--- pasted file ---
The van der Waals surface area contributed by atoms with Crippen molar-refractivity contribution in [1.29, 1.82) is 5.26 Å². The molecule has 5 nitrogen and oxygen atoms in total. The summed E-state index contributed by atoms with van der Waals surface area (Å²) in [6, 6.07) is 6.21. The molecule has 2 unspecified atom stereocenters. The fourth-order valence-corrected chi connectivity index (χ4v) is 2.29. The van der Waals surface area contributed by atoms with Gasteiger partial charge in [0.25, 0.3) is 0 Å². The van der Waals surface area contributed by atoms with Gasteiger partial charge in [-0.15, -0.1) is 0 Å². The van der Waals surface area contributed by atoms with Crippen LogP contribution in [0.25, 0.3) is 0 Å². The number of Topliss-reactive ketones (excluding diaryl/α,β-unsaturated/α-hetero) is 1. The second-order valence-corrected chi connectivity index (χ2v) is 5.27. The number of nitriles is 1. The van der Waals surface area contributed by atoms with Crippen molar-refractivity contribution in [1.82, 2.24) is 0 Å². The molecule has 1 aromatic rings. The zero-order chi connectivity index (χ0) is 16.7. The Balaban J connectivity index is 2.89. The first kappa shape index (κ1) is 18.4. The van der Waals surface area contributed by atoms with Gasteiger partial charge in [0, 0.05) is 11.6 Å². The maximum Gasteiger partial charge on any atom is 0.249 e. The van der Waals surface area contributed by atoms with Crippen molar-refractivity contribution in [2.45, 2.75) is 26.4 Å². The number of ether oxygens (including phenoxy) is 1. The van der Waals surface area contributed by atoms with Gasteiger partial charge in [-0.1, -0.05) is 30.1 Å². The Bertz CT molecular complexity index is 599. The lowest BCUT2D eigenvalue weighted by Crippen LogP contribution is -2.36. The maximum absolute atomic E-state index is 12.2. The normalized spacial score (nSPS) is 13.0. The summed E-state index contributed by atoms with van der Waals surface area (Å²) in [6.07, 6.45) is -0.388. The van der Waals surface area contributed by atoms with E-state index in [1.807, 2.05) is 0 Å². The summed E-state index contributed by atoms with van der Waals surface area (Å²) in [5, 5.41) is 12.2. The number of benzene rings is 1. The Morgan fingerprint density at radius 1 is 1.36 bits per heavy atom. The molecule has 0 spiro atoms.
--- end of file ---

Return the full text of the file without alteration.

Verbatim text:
The van der Waals surface area contributed by atoms with Crippen molar-refractivity contribution in [1.29, 1.82) is 5.26 Å². The molecule has 5 nitrogen and oxygen atoms in total. The summed E-state index contributed by atoms with van der Waals surface area (Å²) in [6, 6.07) is 6.21. The molecule has 2 unspecified atom stereocenters. The fourth-order valence-corrected chi connectivity index (χ4v) is 2.29. The van der Waals surface area contributed by atoms with Gasteiger partial charge in [0.25, 0.3) is 0 Å². The van der Waals surface area contributed by atoms with Gasteiger partial charge in [-0.15, -0.1) is 0 Å². The van der Waals surface area contributed by atoms with Crippen LogP contribution in [0.25, 0.3) is 0 Å². The number of Topliss-reactive ketones (excluding diaryl/α,β-unsaturated/α-hetero) is 1. The second-order valence-corrected chi connectivity index (χ2v) is 5.27. The number of nitriles is 1. The van der Waals surface area contributed by atoms with Crippen molar-refractivity contribution in [1.82, 2.24) is 0 Å². The molecule has 1 aromatic rings. The zero-order chi connectivity index (χ0) is 16.7. The Balaban J connectivity index is 2.89. The first kappa shape index (κ1) is 18.4. The van der Waals surface area contributed by atoms with Gasteiger partial charge in [0, 0.05) is 11.6 Å². The maximum Gasteiger partial charge on any atom is 0.249 e. The van der Waals surface area contributed by atoms with Crippen molar-refractivity contribution in [2.45, 2.75) is 26.4 Å². The number of ether oxygens (including phenoxy) is 1. The van der Waals surface area contributed by atoms with Gasteiger partial charge in [-0.1, -0.05) is 30.1 Å². The Bertz CT molecular complexity index is 599. The lowest BCUT2D eigenvalue weighted by Crippen LogP contribution is -2.36. The maximum absolute atomic E-state index is 12.2. The normalized spacial score (nSPS) is 13.0. The summed E-state index contributed by atoms with van der Waals surface area (Å²) in [6.07, 6.45) is -0.388. The van der Waals surface area contributed by atoms with E-state index in [1.807, 2.05) is 0 Å². The summed E-state index contributed by atoms with van der Waals surface area (Å²) in [5, 5.41) is 12.2. The number of benzene rings is 1. The Morgan fingerprint density at radius 1 is 1.36 bits per heavy atom. The molecule has 0 spiro atoms.